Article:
Once you've seeded the random number generator, successive calls to the function int rand() will return a sequence of pseudorandom numbers, which are ints between 0 and RAND_MAX, which is a system constant that we don't have to worry about for this project. We say the numbers are pseudorandom because they aren't really random. It's a function generating these numbers, and sometimes they aren't very random at all. Moreover, if you seed the random number generator with the same integer, it'll generate the same sequence of ``random'' numbers.

So, if you want to simulate a coin toss, you can use your old friend the modulus operator to help generate two possible values: cout << rand() % 2 << endl. That'll generate zeros and ones randomly. If you want to simulate a six-sided die, then rand() % 6 will generate random numbers in the range [0, 5]. Got it?

The main function should then seed the random number generator, declare an instance of the BlackJack class, and call the play method.

You have everything you need to implement the Card class. After Tuesday's lecture (4/16), you should have everything you need to complete the project. There are subtleties. Start now.

Instructions for Electronic Submission: At the top of the file containing your source code (i.e., the file containing the C++ instructions), place the following header comment, with the appropriate modifications:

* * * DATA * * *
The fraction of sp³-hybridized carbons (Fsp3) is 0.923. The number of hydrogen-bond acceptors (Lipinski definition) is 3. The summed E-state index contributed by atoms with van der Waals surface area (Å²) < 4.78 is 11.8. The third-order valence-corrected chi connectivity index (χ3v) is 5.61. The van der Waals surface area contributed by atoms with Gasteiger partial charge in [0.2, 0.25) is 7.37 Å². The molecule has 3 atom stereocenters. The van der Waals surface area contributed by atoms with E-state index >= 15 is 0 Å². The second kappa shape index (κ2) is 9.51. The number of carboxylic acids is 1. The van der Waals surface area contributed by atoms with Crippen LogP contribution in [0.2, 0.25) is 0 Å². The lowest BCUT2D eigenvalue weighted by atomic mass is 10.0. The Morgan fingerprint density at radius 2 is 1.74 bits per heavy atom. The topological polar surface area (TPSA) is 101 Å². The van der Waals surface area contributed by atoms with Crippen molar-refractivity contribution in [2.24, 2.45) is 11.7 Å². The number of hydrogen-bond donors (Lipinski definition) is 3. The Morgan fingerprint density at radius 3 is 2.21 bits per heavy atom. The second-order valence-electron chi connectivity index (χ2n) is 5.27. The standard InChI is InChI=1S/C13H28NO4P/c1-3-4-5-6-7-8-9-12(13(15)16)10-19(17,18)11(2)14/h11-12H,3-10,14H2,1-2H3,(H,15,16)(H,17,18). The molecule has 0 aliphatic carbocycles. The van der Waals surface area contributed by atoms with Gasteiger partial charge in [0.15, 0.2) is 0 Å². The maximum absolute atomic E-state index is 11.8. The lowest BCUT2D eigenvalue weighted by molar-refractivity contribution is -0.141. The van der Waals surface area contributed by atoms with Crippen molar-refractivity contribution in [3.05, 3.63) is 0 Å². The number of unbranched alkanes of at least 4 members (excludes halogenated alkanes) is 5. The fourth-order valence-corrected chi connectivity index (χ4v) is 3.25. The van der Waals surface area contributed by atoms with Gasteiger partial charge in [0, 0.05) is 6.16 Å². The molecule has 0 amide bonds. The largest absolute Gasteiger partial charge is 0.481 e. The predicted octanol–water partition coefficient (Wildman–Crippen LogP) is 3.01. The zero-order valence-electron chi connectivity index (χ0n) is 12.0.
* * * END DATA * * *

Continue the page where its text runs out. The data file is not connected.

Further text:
```//
// Project 5
// Instructor: Maloof
// TA: <TA's name>
// COSC 071
//
// In accordance with the class policies and Georgetown's Honor Code,
// I certify that, with the exceptions of the lecture notes and those
// items noted below, I have neither given nor received any assistance
// on this project.
//
//
```

Although you may use any C++ compiler to develop your program, it must run under UNIX and must compile using GNU g++. When you are ready to submit your program for grading, if necessary, use ws-FTP to transfer your source and data file from your PC to gusun. Use SSH to logon to gusun, and use pine to e-mail it to your TA. Use your netid and the suffix ``.cc'' as the subject.

```gusun% pine
```

When the menu appears, select the item for composing e-mail. Assume that your netid is ab123, the name of your source file is proj1.cpp, and your TA's e-mail address is ``imagoodtamaloof@cs''.

Type your TA's e-mail address in the To field, and type your netid with the .cc suffix in the Subject field (no spaces before or after). Move the cursor down into the MESSAGE TEXT screen, and type the ^R command. Pine will ask for a file name (e.g., proj1.cpp), which it will then load as your message text. At this point, your screen should look something like the following:

Finally, type ^X to send the e-mail to your TA.

IMPORTANT: Do not send your source code as an attachment. Do not use a mail client other than pine.

If you need to include a message to you TA about your submission, then type the message as a comment in the program.

Once you've submitted your project, it is important to keep an electronic copy on a university machine (e.g., gusun or cssun) that preserves the modification date and time. If we lose your project or the e-mail system breaks, then we will need to look at the modification date and time of your project to ensure that you submitted it before it was due.

The TAs who will be grading your projects this semester are listed on the main page. You must e-mail your project before midnight on the due date.